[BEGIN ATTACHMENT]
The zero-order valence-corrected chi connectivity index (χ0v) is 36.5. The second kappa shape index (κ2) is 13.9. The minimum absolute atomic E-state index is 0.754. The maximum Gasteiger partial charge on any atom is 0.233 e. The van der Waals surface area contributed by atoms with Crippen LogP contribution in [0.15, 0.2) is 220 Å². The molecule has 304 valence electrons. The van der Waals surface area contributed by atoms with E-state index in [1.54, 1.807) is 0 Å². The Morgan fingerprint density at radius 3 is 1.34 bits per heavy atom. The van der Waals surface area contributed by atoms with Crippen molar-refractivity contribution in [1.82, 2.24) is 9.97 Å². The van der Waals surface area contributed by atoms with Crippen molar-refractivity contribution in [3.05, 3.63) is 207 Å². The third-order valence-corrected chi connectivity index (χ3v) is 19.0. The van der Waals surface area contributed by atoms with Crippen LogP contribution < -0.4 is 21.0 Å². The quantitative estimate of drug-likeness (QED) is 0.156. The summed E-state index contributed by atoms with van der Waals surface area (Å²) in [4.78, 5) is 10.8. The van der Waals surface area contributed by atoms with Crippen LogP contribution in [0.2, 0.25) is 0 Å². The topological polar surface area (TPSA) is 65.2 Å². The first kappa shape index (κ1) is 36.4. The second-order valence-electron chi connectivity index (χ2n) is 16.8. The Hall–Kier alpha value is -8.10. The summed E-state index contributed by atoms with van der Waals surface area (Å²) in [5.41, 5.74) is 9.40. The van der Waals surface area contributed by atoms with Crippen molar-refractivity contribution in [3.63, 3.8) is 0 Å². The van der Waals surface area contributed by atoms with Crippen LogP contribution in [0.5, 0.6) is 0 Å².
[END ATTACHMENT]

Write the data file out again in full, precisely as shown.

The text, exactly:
The zero-order valence-corrected chi connectivity index (χ0v) is 36.5. The second kappa shape index (κ2) is 13.9. The minimum absolute atomic E-state index is 0.754. The maximum Gasteiger partial charge on any atom is 0.233 e. The van der Waals surface area contributed by atoms with Crippen LogP contribution in [0.15, 0.2) is 220 Å². The molecule has 304 valence electrons. The van der Waals surface area contributed by atoms with E-state index in [1.54, 1.807) is 0 Å². The Morgan fingerprint density at radius 3 is 1.34 bits per heavy atom. The van der Waals surface area contributed by atoms with Crippen molar-refractivity contribution in [1.82, 2.24) is 9.97 Å². The van der Waals surface area contributed by atoms with Crippen molar-refractivity contribution in [3.05, 3.63) is 207 Å². The third-order valence-corrected chi connectivity index (χ3v) is 19.0. The van der Waals surface area contributed by atoms with Crippen LogP contribution < -0.4 is 21.0 Å². The quantitative estimate of drug-likeness (QED) is 0.156. The summed E-state index contributed by atoms with van der Waals surface area (Å²) in [4.78, 5) is 10.8. The van der Waals surface area contributed by atoms with Crippen LogP contribution in [0.2, 0.25) is 0 Å². The topological polar surface area (TPSA) is 65.2 Å². The first kappa shape index (κ1) is 36.4. The second-order valence-electron chi connectivity index (χ2n) is 16.8. The Hall–Kier alpha value is -8.10. The summed E-state index contributed by atoms with van der Waals surface area (Å²) in [5.41, 5.74) is 9.40. The van der Waals surface area contributed by atoms with Crippen molar-refractivity contribution in [3.63, 3.8) is 0 Å². The van der Waals surface area contributed by atoms with Crippen LogP contribution in [0.5, 0.6) is 0 Å².